Display Ads – In a similar manner, if you are buying Display Ads, you normally get to choose the destination URL. Therefore, you can set the destination URL on your site to have another unique identifier (i.e. ?displayid=) so you know which clicks have come from Display Ads.
Affiliates – See Display Advertising (i.e. ?affID=)
Social Media – This one is a bit trickier, but what I do is make a list of the key Social Media sites I want to track and when I see the referring URL contains one of those URL’s, I set the Traffic Source to Social Media.
Other Websites – If all of the above criteria have not been met, but there is a referring URL, set the Traffic Source equal to “Other Website.”
Typed/Bookmarked – If none of the preceding conditions have been met and there is no referring URL, set the Traffic Source to “Typed/Bookmarked.”
But Wait…There’s More!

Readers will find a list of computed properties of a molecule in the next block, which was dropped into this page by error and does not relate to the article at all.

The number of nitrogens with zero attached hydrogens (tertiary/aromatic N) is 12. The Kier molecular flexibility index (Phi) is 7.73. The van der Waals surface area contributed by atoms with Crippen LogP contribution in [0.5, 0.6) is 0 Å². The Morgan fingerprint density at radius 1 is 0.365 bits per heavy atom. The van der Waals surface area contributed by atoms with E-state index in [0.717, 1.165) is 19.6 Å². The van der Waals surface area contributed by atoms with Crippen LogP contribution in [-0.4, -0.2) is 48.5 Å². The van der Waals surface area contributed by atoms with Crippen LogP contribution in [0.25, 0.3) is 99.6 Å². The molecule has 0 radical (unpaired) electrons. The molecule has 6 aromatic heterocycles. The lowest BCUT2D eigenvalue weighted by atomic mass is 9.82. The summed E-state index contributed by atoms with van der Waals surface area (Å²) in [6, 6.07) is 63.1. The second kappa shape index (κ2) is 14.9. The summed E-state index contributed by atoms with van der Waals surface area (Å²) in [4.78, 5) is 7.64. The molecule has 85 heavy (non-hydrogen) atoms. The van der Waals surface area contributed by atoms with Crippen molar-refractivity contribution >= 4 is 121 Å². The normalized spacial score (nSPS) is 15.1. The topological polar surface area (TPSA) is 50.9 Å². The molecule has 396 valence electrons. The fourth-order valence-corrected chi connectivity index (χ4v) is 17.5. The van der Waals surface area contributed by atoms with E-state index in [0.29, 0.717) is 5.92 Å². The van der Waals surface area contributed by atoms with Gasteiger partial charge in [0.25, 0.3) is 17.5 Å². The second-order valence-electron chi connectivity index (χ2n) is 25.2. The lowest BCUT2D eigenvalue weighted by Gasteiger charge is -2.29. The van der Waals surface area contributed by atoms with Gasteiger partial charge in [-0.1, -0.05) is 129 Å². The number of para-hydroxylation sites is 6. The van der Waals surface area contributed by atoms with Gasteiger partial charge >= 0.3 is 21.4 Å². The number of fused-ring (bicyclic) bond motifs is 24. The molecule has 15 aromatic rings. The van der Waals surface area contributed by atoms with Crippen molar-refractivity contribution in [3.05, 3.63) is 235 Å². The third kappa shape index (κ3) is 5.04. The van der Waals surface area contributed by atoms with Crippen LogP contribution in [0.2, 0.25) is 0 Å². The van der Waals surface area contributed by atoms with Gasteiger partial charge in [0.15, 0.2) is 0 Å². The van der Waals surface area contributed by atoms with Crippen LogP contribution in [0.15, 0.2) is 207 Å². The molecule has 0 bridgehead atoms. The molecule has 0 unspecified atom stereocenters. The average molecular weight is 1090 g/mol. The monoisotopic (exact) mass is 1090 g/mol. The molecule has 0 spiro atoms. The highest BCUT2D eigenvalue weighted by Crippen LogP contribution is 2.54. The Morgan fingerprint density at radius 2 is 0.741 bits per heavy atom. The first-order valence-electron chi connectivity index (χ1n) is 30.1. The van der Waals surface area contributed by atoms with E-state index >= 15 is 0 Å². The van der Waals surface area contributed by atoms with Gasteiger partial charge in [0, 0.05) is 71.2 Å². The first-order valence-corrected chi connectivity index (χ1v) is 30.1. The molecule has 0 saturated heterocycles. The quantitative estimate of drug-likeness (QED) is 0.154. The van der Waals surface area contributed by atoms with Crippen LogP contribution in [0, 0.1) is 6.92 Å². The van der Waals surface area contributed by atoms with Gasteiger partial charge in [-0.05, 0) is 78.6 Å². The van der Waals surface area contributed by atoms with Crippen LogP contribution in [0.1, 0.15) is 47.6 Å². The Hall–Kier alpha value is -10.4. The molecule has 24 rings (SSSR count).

Believe it or not, you are not done yet! Once you have found a way to distinguish the Traffic Source and are passing that into an sProp on the first page of every visit, you are 90% of the way there. The last step is a bit confusing (techie alert!). In order for SiteCatalyst to know if a visitor made it beyond their first page of the visit (hence, did not “Bounce”), it needs to see a different value in the sProp at some point during the Visit. If it doesn’t see another value passed to the sProp, it will assume they didn’t see any other pages and exited the site (your boss won’t want to see a 100% Bounce Rate for every channel – trust me!). Therefore, when a visitor navigates to a second page in the visit (any page – doesn’t matter which one), you need to force a “dummy” value into the same sProp that you previously passed Traffic Source. My clever developer, passes in the value “Did Not Bounce” as the dummy value. I will let those more technical than me discuss the best way to pass this dummy value, but once you have done this, you will have a new sProp that has one value for each of your Traffic Source Types and one extra one for the dummy value. Since this sProp has Pathing enabled, you will have a Single Access and Entries metric for each of your Traffic Sources and can now calculate Bounce Rate (I recommend using Advanced Search to hide the dummy value and save it as a Custom Report so you don’t confuse your users).